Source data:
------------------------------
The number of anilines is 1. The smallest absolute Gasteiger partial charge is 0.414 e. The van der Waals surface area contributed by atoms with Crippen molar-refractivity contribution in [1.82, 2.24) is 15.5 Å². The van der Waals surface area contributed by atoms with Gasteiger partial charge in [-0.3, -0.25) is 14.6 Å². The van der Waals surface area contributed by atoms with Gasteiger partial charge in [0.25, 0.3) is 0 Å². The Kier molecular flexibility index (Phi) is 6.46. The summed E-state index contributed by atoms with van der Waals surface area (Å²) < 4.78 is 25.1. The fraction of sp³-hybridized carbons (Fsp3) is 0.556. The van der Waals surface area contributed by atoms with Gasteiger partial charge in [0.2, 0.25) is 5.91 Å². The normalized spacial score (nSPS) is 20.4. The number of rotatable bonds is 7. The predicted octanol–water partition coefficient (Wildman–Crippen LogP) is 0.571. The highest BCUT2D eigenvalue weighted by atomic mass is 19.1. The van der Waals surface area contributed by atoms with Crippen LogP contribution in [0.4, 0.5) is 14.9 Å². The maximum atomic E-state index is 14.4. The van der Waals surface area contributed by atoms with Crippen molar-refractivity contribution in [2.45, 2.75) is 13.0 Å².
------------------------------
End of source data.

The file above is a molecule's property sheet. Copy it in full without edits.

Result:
The number of anilines is 1. The smallest absolute Gasteiger partial charge is 0.414 e. The van der Waals surface area contributed by atoms with Crippen molar-refractivity contribution in [1.82, 2.24) is 15.5 Å². The van der Waals surface area contributed by atoms with Gasteiger partial charge in [-0.3, -0.25) is 14.6 Å². The van der Waals surface area contributed by atoms with Gasteiger partial charge in [0.25, 0.3) is 0 Å². The Kier molecular flexibility index (Phi) is 6.46. The summed E-state index contributed by atoms with van der Waals surface area (Å²) < 4.78 is 25.1. The fraction of sp³-hybridized carbons (Fsp3) is 0.556. The van der Waals surface area contributed by atoms with Gasteiger partial charge in [0.2, 0.25) is 5.91 Å². The normalized spacial score (nSPS) is 20.4. The number of rotatable bonds is 7. The predicted octanol–water partition coefficient (Wildman–Crippen LogP) is 0.571. The highest BCUT2D eigenvalue weighted by atomic mass is 19.1. The van der Waals surface area contributed by atoms with Crippen LogP contribution in [0.4, 0.5) is 14.9 Å². The maximum atomic E-state index is 14.4. The van der Waals surface area contributed by atoms with Crippen molar-refractivity contribution in [2.45, 2.75) is 13.0 Å².